Does this mean that election results can just be disregarded if they are deemed to be illegitimate? No, not at all. It means the meaningful question about what a democracy should look like is a systemic question, not one concerning an individual vote or some mystical notion of a popular will. It means that the real questions (and they are real, and difficult) are about the location of decisions, the constitution of the electorate, the realm of legitimate political action (should, as some left wingers argue, there be a ‘democratisation’ of the economy?).

Crucially, any functioning system will require in all or almost all cases that results are implemented. The point, however, is the reason for this is systemic rather than moral or specific: it is about having a system based upon rules which are respected, predictable and viewed as (at least partially) legitimate. The 2016 referendum had no such systemic status. There was no meaningful legal status of the referendum, what it meant for it to be implemented, or how this was to be done. This has a number of implications.

Firstly, it means that the usual reason to respect the result is simply not there. Not implementing the result would have no obvious systemic implications, would interfere with no future parliamentary elections, would set no legal precedent and would set little political precedent other than the one that legally undefined referenda do not have to be implemented. Unless we want to make the case that referenda are a good idea in general, the negative implications are not clear.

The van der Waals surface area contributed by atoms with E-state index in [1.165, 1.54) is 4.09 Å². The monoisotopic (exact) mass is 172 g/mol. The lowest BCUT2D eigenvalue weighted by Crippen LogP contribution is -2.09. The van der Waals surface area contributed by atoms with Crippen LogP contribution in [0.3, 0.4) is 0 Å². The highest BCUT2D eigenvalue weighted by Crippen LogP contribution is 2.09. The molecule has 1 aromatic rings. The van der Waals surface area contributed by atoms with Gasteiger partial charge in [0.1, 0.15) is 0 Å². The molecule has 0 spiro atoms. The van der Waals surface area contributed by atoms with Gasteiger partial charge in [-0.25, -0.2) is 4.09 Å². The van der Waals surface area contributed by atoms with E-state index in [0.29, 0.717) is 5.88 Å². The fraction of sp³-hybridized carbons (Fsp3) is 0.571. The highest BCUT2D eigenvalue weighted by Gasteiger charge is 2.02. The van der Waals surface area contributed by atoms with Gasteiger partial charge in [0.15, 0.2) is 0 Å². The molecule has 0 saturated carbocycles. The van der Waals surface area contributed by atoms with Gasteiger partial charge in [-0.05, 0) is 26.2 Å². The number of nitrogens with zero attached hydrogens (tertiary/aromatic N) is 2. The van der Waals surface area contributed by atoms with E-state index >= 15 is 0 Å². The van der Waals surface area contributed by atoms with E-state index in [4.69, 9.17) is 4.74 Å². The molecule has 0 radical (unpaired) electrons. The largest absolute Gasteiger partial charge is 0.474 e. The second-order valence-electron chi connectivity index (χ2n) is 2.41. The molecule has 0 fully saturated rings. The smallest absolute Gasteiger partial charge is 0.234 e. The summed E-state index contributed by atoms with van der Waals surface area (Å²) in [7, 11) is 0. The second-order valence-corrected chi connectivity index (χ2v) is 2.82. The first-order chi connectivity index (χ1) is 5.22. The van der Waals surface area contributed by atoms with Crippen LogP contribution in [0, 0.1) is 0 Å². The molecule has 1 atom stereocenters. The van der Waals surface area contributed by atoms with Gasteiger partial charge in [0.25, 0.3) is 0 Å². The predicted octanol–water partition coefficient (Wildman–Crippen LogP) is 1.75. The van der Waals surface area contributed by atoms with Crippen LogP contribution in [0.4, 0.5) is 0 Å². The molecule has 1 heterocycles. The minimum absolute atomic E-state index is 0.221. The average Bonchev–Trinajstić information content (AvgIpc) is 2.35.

Secondly, it means that the significant democratic implications of the referendum flow from its practical consequences. These are anything but positive. Because of parliamentary arithmetic and the absence of a legally defined implementation process, Brexit has understandably led to an executive power grab, albeit one partially checked through legal challenged such as Gina Miller’s. Moreover, this absence of a clearly defined legal implication of the referendum means that the typical separation of opinion about a result and opinion about legitimacy of a result is not there. Brexiteers are not entirely wrong when they argue that criticism of Brexit may result in it not being implemented, in a way which would not be true of a normal parliamentary election result. It is in light of this that demogogues can envoke “the Will of the People”, and opponents as treasonous saboteurs. This is extraordinarily corrosive and damaging to the countries political culture and ultimately to any form of democratic pluralism.

Finally, we might consider the process itself. This was one where many of the most affected stakeholders were precisely those who were disenfranchised (EU citizens in the UK, UK citizens abroad), and where we might well even question whether their acquired rights could legitimately be up for question anyway. There is of course then the nature of the campaigns, dominated by flagrant lies, demonization of outsider groups, at times reveling in the thought of harm that might be brought to them (albeit with enough assurances to allow for the kind of cognitive dissonance we all face when wanting something somewhat morally transgressive), not to mention outright campaign finance violation etc.